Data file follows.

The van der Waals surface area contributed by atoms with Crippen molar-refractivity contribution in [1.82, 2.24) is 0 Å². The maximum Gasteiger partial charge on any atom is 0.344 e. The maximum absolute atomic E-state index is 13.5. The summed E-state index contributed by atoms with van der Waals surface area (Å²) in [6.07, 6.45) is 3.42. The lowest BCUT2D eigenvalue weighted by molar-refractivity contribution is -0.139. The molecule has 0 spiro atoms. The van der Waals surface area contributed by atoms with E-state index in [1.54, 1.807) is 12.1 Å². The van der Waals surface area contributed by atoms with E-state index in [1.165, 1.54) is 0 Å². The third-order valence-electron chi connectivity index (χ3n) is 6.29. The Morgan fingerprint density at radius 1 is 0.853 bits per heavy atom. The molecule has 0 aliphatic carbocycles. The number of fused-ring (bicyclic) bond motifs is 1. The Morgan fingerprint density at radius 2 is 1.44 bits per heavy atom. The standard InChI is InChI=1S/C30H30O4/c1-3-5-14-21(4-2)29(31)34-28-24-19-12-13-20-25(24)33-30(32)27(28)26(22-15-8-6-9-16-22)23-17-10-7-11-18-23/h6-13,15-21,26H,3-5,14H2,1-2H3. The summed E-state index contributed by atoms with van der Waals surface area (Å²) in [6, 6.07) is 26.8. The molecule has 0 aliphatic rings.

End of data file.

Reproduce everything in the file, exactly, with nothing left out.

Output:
The van der Waals surface area contributed by atoms with Crippen molar-refractivity contribution in [1.82, 2.24) is 0 Å². The maximum Gasteiger partial charge on any atom is 0.344 e. The maximum absolute atomic E-state index is 13.5. The summed E-state index contributed by atoms with van der Waals surface area (Å²) in [6.07, 6.45) is 3.42. The lowest BCUT2D eigenvalue weighted by molar-refractivity contribution is -0.139. The molecule has 0 spiro atoms. The van der Waals surface area contributed by atoms with E-state index in [1.54, 1.807) is 12.1 Å². The van der Waals surface area contributed by atoms with E-state index in [1.165, 1.54) is 0 Å². The third-order valence-electron chi connectivity index (χ3n) is 6.29. The Morgan fingerprint density at radius 1 is 0.853 bits per heavy atom. The molecule has 0 aliphatic carbocycles. The number of fused-ring (bicyclic) bond motifs is 1. The Morgan fingerprint density at radius 2 is 1.44 bits per heavy atom. The standard InChI is InChI=1S/C30H30O4/c1-3-5-14-21(4-2)29(31)34-28-24-19-12-13-20-25(24)33-30(32)27(28)26(22-15-8-6-9-16-22)23-17-10-7-11-18-23/h6-13,15-21,26H,3-5,14H2,1-2H3. The summed E-state index contributed by atoms with van der Waals surface area (Å²) in [6, 6.07) is 26.8. The molecule has 0 aliphatic rings.